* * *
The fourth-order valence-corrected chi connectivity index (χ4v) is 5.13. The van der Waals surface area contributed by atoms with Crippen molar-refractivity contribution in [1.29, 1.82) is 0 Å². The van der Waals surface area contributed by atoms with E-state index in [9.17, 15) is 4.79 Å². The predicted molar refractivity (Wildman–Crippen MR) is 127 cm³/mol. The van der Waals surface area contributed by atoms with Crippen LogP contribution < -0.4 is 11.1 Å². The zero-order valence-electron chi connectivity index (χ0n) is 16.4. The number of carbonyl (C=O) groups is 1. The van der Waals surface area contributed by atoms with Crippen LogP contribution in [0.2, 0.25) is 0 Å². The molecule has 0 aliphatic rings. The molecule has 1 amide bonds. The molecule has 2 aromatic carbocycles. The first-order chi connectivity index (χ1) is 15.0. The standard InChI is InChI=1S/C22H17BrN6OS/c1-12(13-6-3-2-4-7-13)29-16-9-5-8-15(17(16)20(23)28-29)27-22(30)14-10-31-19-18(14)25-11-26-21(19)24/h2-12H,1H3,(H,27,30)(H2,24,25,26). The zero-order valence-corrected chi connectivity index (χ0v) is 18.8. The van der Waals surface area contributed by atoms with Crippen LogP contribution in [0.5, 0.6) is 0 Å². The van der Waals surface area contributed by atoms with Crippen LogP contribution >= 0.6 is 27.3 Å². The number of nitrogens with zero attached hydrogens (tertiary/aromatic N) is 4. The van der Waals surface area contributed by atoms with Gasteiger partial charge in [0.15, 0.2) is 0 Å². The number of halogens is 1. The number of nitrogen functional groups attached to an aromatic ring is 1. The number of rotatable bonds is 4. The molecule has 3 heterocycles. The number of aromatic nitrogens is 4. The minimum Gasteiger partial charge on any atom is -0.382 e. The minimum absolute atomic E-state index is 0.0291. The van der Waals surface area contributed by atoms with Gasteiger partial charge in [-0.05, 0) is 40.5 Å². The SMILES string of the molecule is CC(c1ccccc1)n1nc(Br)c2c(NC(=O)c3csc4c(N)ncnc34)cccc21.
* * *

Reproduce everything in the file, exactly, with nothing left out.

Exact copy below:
The fourth-order valence-corrected chi connectivity index (χ4v) is 5.13. The van der Waals surface area contributed by atoms with Crippen molar-refractivity contribution in [1.29, 1.82) is 0 Å². The van der Waals surface area contributed by atoms with E-state index in [9.17, 15) is 4.79 Å². The predicted molar refractivity (Wildman–Crippen MR) is 127 cm³/mol. The van der Waals surface area contributed by atoms with Crippen LogP contribution < -0.4 is 11.1 Å². The zero-order valence-electron chi connectivity index (χ0n) is 16.4. The number of carbonyl (C=O) groups is 1. The van der Waals surface area contributed by atoms with Crippen LogP contribution in [0.2, 0.25) is 0 Å². The molecule has 0 aliphatic rings. The molecule has 1 amide bonds. The molecule has 2 aromatic carbocycles. The first-order chi connectivity index (χ1) is 15.0. The standard InChI is InChI=1S/C22H17BrN6OS/c1-12(13-6-3-2-4-7-13)29-16-9-5-8-15(17(16)20(23)28-29)27-22(30)14-10-31-19-18(14)25-11-26-21(19)24/h2-12H,1H3,(H,27,30)(H2,24,25,26). The zero-order valence-corrected chi connectivity index (χ0v) is 18.8. The van der Waals surface area contributed by atoms with Crippen LogP contribution in [0.5, 0.6) is 0 Å². The van der Waals surface area contributed by atoms with Crippen LogP contribution >= 0.6 is 27.3 Å². The number of nitrogens with zero attached hydrogens (tertiary/aromatic N) is 4. The van der Waals surface area contributed by atoms with Gasteiger partial charge in [0.15, 0.2) is 0 Å². The number of halogens is 1. The number of nitrogen functional groups attached to an aromatic ring is 1. The number of rotatable bonds is 4. The molecule has 3 heterocycles. The number of aromatic nitrogens is 4. The minimum Gasteiger partial charge on any atom is -0.382 e. The minimum absolute atomic E-state index is 0.0291. The van der Waals surface area contributed by atoms with Gasteiger partial charge in [-0.05, 0) is 40.5 Å². The SMILES string of the molecule is CC(c1ccccc1)n1nc(Br)c2c(NC(=O)c3csc4c(N)ncnc34)cccc21.